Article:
Introducing the Art-O-Matic: Following the ban on cigarette vending machines in the late 1990s, artist Clark Whittington co-opted the machine and re-purposed it as an art dispenser for cigarette-sized, original works of art. The “Art-O-Matic” took off, and now Whittington oversees 83 over 90 such machines, one of which just arrived at the Luce Foundation Center for American Art. According to Eye Level, at five dollars per work, you can get your own miniature art straight out of this 60-year-old vending machine. Works include everything from jewelry to sculptures to collages, all handmade by an international array of artists.
It is an exciting time… As a result of a recent effort to broaden accessibility and searchability of all the Smithsonian has to offer, Smithsonian has produced a prototype of the Smithsonian Commons, a centralized online forum for the “Smithsonian research, collections and communities.” Featured recently by We Love DC, the Commons will open the doors to a global audience interested in the Smithsonian who aren’t necessarily able to travel to the museums in Washington, D.C. Explore, vote and comment on the prototype in order to shape the final product!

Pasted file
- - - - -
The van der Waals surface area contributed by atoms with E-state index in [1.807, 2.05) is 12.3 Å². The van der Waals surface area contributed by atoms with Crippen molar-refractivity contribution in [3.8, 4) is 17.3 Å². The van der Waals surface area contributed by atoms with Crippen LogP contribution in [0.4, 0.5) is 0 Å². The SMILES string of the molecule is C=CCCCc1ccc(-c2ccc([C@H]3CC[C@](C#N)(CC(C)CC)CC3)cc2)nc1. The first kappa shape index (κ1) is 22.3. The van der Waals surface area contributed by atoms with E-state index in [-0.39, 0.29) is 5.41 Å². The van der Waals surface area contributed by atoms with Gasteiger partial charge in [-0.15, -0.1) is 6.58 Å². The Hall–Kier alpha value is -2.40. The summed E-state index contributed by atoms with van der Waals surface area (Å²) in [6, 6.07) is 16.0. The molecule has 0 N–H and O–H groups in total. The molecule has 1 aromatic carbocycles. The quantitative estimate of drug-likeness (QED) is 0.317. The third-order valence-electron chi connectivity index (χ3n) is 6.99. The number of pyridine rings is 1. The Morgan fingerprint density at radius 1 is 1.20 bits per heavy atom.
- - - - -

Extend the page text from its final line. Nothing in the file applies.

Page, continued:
For lucky iPhone and Android owners, the Collections Search Center (CSC) has recently enhanced their mobile web portal, so that you can find any object in the collections that strikes your fancy while on the go. Simply visit the CSC Web site on your phone, and you’ll get to see the new and improved version.
Holy Mangrove! This past Monday, the National Museum of Natural History’s Ocean Portal blog celebrated International Mangrove Action Day. If you missed out this year, you can still listen to a podcast of Dr. Candy Feller of the Smithsonian Environmental Research Center (SERC), in Edgewater, Md., speaking with SERC ecologist Dr. Dennis Whigham about the importance of these twisted, tropical plants. If you did take a moment out of your day for the mangroves, they invite you to share your celebration with other readers.